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Aged care workforce an international challenge: US expert

Australian aged care providers are not alone in their difficulties recruiting and retaining staff, with aged services around the world experiencing workforce woes, which signalled the need for global strategies, a leading international authority on aged care has said.

Dr Robyn Stone. Photo credit: Richard O'Leary

Dr Robyn Stone. Photo: Richard O’Leary

Dr Robyn Stone, executive director of the LeadingAge Centre for Applied Research, said more action was needed on strategies to attract and retain staff, increase productivity through technology, and better support the informal care sector.

“We are a very labour-intensive sector and our workforce – our human capital – is what will make or break us, and make or break many countries over the next 25 to 30 years,” she told the ACSA-IAHSA Joint International Conference in Perth on Tuesday.

A declining informal care sector would place increasing pressure on the aged care industry to meet the demands of global ageing and innovative countries were looking to expand their recruitment pool by targeting men, young people, indigenous workers, the unemployed and retirees, Dr Stone said.

“We need to have an environment that is worker-friendly for young people, if we don’t we’ll loose them,” she said.

Improving working conditions should include better access to flexible benefits, professional development, and peer mentoring, as well as addressing the underemployment of home care workers, said Dr Stone.

Negative aged care stereotypes

Compounding the workforce challenge, she said, was the low value placed on the aged care sector by the community.

“Aged care work is undervalued work throughout the entire developed world, which means that it is undervalued by society, by providers and by consumers. People want cheap labour but they want quality at same time. They are not willing to pay for the kinds of care we expect to have.”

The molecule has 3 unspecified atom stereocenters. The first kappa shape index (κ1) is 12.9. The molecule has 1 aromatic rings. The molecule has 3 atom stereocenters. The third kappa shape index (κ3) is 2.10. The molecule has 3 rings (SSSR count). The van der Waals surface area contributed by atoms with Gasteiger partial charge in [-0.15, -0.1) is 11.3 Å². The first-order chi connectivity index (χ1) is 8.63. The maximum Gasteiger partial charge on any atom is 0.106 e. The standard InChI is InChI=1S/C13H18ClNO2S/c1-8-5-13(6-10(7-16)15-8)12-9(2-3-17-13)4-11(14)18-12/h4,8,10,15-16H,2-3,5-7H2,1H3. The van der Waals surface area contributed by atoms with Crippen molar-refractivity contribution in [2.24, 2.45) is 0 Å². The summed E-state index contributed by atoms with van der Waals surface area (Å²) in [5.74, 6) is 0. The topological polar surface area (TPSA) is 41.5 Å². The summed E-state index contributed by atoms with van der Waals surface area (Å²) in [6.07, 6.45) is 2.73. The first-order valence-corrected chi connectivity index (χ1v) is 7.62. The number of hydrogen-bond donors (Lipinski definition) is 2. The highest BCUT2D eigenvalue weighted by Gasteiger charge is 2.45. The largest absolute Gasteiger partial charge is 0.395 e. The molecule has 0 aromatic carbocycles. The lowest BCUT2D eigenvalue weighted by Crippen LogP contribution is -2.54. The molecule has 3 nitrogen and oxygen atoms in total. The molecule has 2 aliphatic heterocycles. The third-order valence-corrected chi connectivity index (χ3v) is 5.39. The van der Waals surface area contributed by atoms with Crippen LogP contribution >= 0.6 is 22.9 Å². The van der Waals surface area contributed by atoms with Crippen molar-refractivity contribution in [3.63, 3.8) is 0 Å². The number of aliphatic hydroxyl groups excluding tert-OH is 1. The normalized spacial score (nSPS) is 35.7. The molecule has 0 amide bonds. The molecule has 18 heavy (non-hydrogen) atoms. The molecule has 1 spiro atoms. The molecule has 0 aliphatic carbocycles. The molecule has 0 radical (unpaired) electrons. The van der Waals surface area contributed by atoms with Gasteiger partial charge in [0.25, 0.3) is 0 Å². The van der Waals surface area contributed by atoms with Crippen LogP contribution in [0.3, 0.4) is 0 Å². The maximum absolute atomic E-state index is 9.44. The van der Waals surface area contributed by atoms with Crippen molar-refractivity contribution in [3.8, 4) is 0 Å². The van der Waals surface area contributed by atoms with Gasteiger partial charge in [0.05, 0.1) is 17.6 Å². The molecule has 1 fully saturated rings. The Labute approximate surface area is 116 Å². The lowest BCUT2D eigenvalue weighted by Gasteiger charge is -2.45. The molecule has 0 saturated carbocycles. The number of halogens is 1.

To improve productivity, Dr Stone said the controversial proposition of the delegation of tasks and scope of practice issues needed to be on the table. “This is going to rub up against every single guild in every single country because no doctor, no nurse, no social worker wants to give up their turf, but the truth is, we can be a lot more productive and efficient if we look at delegation.”

Dr Stone also called for a discussion on international standards regarding carer competencies and for international bodies such as the World Health Organisation to extend its work on the migration of health workers to include aged care. The sharing of best practice and the availability of cross-country training programmes should also be a priority as part of globalisation and labour force movement.

“In the end it’s really the people, stupid. We need to be paying as much attention globally to human capital investment as we do to how we finance our systems and how we think about system delivery reform.”

The cost savings and opportunities from investing in the labour force were often overlooked, she said.

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3 Responses to Aged care workforce an international challenge: US expert

  1. Drew Dwyer September 4, 2015 at 12:01 pm #

    Well placed Dr Stone. There are answers, but no one wants to listen and learn

  2. Maireid September 5, 2015 at 5:03 pm #

    “Aged care work is undervalued work throughout the entire developed world, which means that it is undervalued by society, by providers and by consumers. People want cheap labour but they want quality at same time. They are not willing to pay for the kinds of care we expect to have.” This statement is TRUE. In age care and with a Diploma to levels of salary are disgraceful – approx $25 per hour and for Cert IV approx $22 per hour. My question:- Is that because age care workers are predominantly female? I also question the proposal of a large specialized aged care organisation to bring in 547 visa people when there is a desperate need for jobs for people already here in this country? Is it greed on behalf of the age care operators?

  3. Caroline September 9, 2015 at 10:42 am #

    Fantastic… exactly the drum I beat constantly about looking at the resources within in order to build a care workforce. Yes, we need strategies to engage the with diversity of potential workers and we need to listen to a diversity of players in the sector.

    Aged care work and by that I mean the diversity of roles in non-clinical / nursing areas remains undervalued. I like to challenge people by stating “I’m a community care worker” which brings the most irritating comments “oh that’s so good” or silence. No, we need fair wages for skills and qualifications. I’d also argue that employers are also complicit in the game of the devaluation of workers’ skills and ongoing learning by not supporting learners . We need to build a culture of support for learning and valuing the diversity of players in supporting people to remain at home. We also need fair wages. Education is expensive and the organisation and its target population as well as Government benefits from some workers’ commitment to learning.

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